The People's Songs: The Story of Modern Britain in 50 Records
is a radio series on BBC written and narrated by Stuart Maconie. Each episode focuses on one particular pop song and tells the story of the song as well as what social trends it mirrored, for instance the episode on Telstar by The Tornadoes
focuses on the technological progress, especially in space travel and music, and the story of songwriter and record producer Joe Meek. 25 episodes have been broadcast
, including ones on Dizzee Rascal's Bonkers and 21st Century Britain
, Cornershop's Brimful of Asha and the British-Asian experience
, and Serge Gainsbourg's Je T'aime and sex
. There are 25 more to come
. There is also a blog
and profiles of the songs already discussed
. [Previously on MeFi]
Ever had one of those nights that made you think about giving up drinking? Lucy Spraggan
says it leads her to Beer Fear
. (DLYT) [more inside]
In the wake of their grunge-y breakout hit "Creep"
and the success of sophomore record The Bends
, Thom Yorke and the rest of Radiohead
were under pressure to deliver once more.
So they shut themselves away inside the echoing halls of a secluded 16th century manor
and got to work.
What emerged from that crumbling Elizabethan castle fifteen years ago today was a shockingly ambitious masterpiece of progressive rock, a visionary concept album that explored the "fridge buzz" of modernity
-- alienation, social disconnection, existential dread, the impersonal hum of technology
-- through a mosaic of challenging
, eerily beautiful
music unlike anything else at the time.
Tentatively called Ones and Zeroes
, then Your Home May Be at Risk If You Do Not Keep Up Payments
, the band finally settled on OK Computer
, an appropriately enigmatic title for this acclaimed
harbinger of millennial angst. For more, you can watch the retrospective OK Computer: A Classic Album Under Review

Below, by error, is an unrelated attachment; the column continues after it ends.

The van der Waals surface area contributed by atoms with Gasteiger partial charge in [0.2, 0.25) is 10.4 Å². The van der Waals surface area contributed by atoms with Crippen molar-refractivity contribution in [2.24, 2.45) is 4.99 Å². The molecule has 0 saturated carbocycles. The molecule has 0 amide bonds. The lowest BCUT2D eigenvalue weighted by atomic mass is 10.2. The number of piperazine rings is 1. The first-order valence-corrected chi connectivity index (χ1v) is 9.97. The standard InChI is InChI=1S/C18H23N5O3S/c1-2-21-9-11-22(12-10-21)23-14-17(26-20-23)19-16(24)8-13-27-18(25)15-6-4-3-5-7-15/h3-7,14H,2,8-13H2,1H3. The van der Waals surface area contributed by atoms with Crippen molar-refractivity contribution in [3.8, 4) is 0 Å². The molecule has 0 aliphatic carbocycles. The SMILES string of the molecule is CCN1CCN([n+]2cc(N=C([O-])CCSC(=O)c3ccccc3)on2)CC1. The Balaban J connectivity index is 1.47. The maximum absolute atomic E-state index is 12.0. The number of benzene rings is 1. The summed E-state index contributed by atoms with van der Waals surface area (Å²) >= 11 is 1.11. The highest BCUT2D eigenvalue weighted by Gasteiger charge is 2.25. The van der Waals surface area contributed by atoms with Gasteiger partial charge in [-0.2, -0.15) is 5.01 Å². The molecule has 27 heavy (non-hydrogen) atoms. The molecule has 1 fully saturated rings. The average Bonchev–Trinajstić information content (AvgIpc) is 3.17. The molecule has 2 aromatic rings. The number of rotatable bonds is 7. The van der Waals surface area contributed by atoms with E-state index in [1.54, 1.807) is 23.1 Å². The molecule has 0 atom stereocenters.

for a track-by-track rundown, or the unsettling documentary Meeting People is Easy
for a look at how the album's whirlwind tour nearly gave Yorke a nervous breakdown
. Or look inside for more details and cool interpretations of all the tracks -- including an upcoming MeFi Music Challenge! [more inside]
Music! - A 1968 documentary by the National Music Council of Great Britain, featuring folk singing, The Beatles, and even early electronic music produced by tape splicing. Part 1
, part 2
, part 3
, part 4
, part 5
is an excellent way to keep tabs on what's fresh in the British popular music scene without having to live in a rainsoaked armpit. There are four podcasts for you to download, the flagship Best of Unsigned Podcast
, Homegrown Mix with Ras Kwame
, Scotland Introducing
and BBC Radio Northampton's Weekender
. All feature bands that are either unsigned or just recently signed and the music ranges from hip hop to punk rock to what sounds awfully like the soundtrack for a NES game with half-hearted chanting over it. This is an excellent resource whether you're casual searcher for new songs or the kind of anorak who knows which British indie band was first to use an 808.
The Orchestra: A User's Manual
is one element of 'The Sound Exchange'
by the Philharmonia Orchestra. It was conceived and written by Andrew Hugill
who has also developed this online Random Round [flash]
based on the work of Percy Grainger
Raves not dead!
The British subculture the government tried so hard to kill
is alive and well in Cornwall and Essex.
has, after an 11 year break, released
a new album
(Statesiders will have to wait until the 23rd). If it's anything like his previous release, Tilt
, I'll be more than pleased. He is also to be the subject of an upcoming documentary
Rat Scabies and the Holy Grail.
Best known as the drummer for 1970s punk band The Damned, Rat Scabies grew up with a father interested in the mysteries of the French town of Rennes-le-Château
, which may or may not contain the Holy Grail and in the enigmatic priest Berenger Sauniere
. Conspiracy theories surrounding the town first popped up in the 1970s book Holy Blood, Holy Grail
and gained a certain amount of infamy in recent years from The DaVinci Code
Upon striking up a friendship with his neighbor, journalist Christopher Dawes, Scabies discovered common interests in conspiracy theories and all things paranormal and a shared hatred of the DaVinci Code
. Now the pair wrote a book about their alcohol-sodden quest for the Holy Grail that asks the question: What happens when an ex-punk rocker goes looking for the Holy Grail?
160 million people watched the gloriously kitsch Eurovision Song Contest
this year. The UK's entry [Real]
scored an astonishing nul points
(i.e. none of the other 25 countries thought the British song was in the top 10 competitors). The singers
blame the country's worst ever result on sabotage. What do you think?
"At the Institute of Militronics and Advanced Time Interventionality
we have been committed to time travel based research since 2005." Sure, it's probably just a poker-faced art project by the electronic Writing Research ensemble
, but isn't it nicer to think of it as the life's work of the late Rosalind Brodsky
(1970-2058), artist, musician
, and Martian real estate agent